I’ve never been overly concerned with figuring out plot twists in movies. I always feel a little embarrassed—and like a bad movie-goer—when someone says, “Oh, I figured that ending out right away.” I rarely even try to guess. That being said, I have, like everyone, been conditioned to expect some big reveal in an M. Night Shyamalan movie, and have mostly been disappointed with them (as with 2004’s The Village). It’s difficult not to feel the wheels turning around in your head with these movies, and I eventually guessed (correctly) that there was something suspicious about the fact that these kids had never seen their grandparents’ faces before, and that they were meeting them without their mother present. Add to that the knowledge that Grandma and Grandpa volunteer as counselors for a mental institution, and you can start to figure out what’s really happened.


Playing the grandparents, Deanna Dunagan and Peter McRobbie are perfectly cast: their faces were unfamiliar to me--which I think worked to their advantage--and they’re polished actors, capable of blending their characters’ awkward homespun kindliness with the increasing dosage of macabre weirdness. We soon realize that something is oh so not right with Grandma and Grandpa. At first they just seem like quiet, sweet, simple country folk. (I kept expecting them to be part of a cult.) Grandpa works their isolated, peaceful farm, Grandma toils away in the kitchen making all kinds of bad-good foods: cheddar biscuits, cookies, pies. And you know, she occasionally asks Rebecca to clean the oven from inside it.

The children become increasingly concerned with their grandparents’ strange behavior at night, too, like when they spot Grandma frantically pacing the house like a madwoman, or violently throwing up on the kitchen floor, or repetitively scratching at the walls. But there’s always some “reasonable” explanation, and ultimately the running joke becomes, “that’s just how old people are. They’re different from you and me.”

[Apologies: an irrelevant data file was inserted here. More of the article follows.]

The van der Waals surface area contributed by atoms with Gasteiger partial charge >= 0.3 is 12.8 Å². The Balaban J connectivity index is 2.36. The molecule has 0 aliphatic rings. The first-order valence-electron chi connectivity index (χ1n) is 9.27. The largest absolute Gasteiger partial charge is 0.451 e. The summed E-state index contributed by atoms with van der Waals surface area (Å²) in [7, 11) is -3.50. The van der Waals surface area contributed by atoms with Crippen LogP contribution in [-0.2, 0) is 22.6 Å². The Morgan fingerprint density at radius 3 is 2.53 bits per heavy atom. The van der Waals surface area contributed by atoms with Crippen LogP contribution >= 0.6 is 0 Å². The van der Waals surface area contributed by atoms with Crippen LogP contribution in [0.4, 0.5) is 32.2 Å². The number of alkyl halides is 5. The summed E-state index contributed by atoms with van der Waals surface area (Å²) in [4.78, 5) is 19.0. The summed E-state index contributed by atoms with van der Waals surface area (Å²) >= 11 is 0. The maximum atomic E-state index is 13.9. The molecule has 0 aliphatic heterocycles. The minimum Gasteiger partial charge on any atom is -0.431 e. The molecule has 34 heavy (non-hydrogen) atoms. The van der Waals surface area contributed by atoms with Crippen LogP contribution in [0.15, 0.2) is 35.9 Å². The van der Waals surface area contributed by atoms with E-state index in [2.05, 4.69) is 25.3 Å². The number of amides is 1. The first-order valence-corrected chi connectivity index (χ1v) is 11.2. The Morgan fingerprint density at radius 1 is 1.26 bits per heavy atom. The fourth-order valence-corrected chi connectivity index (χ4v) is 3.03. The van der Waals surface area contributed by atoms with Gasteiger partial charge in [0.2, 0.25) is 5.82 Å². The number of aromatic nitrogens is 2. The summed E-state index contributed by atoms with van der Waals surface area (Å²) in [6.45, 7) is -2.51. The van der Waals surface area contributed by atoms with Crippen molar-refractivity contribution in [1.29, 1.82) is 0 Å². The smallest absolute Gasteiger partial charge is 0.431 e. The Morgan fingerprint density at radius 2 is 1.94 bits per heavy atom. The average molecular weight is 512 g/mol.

The Visit hilariously examines our tacit fears of aging and the elderly, which play themselves out in a certain casual dismissal of them. We don’t want to think about the fact that our bodies and minds will start to fail us some day, or how these failings will affect our independence and our privacy. Interacting with the elderly reminds us where we’re headed, and this scares many of us. And how many of us have rolled our eyes at an elderly grandparent going on and on about health problems that are often way too descriptive?

The Visit exposes something urgent and strange and, even, funny in our culture: We may actually think of older people as monsters. If we believe in the concept of the Normal—that there are certain kinds of bodies that are “normal” and any bodies which deviate from these set norms are therefore “abnormal”—we then have to define what normal is, and we ultimately come to a definition excludes the elderly. Normal, traditionally, includes full use of the body and the mind, general good health, and some measure of physical beauty, intellectual sharpness, a sense of humor, and economic success. According to The Visit, when bodies violate this sense of normalcy, the result is terror. 

What’s so great about The Visit is that none of these fascinating ideas overtake the sheer nutso exuberance of the film. The movie works as a purely entertaining shocker and as a comedy, as a wonderfully developed study of two children and the way they view the world, and as a battle between old and young. It’s difficult to believe this is an M. Night Shyamalan picture, because it’s such a delightful freakout of a movie.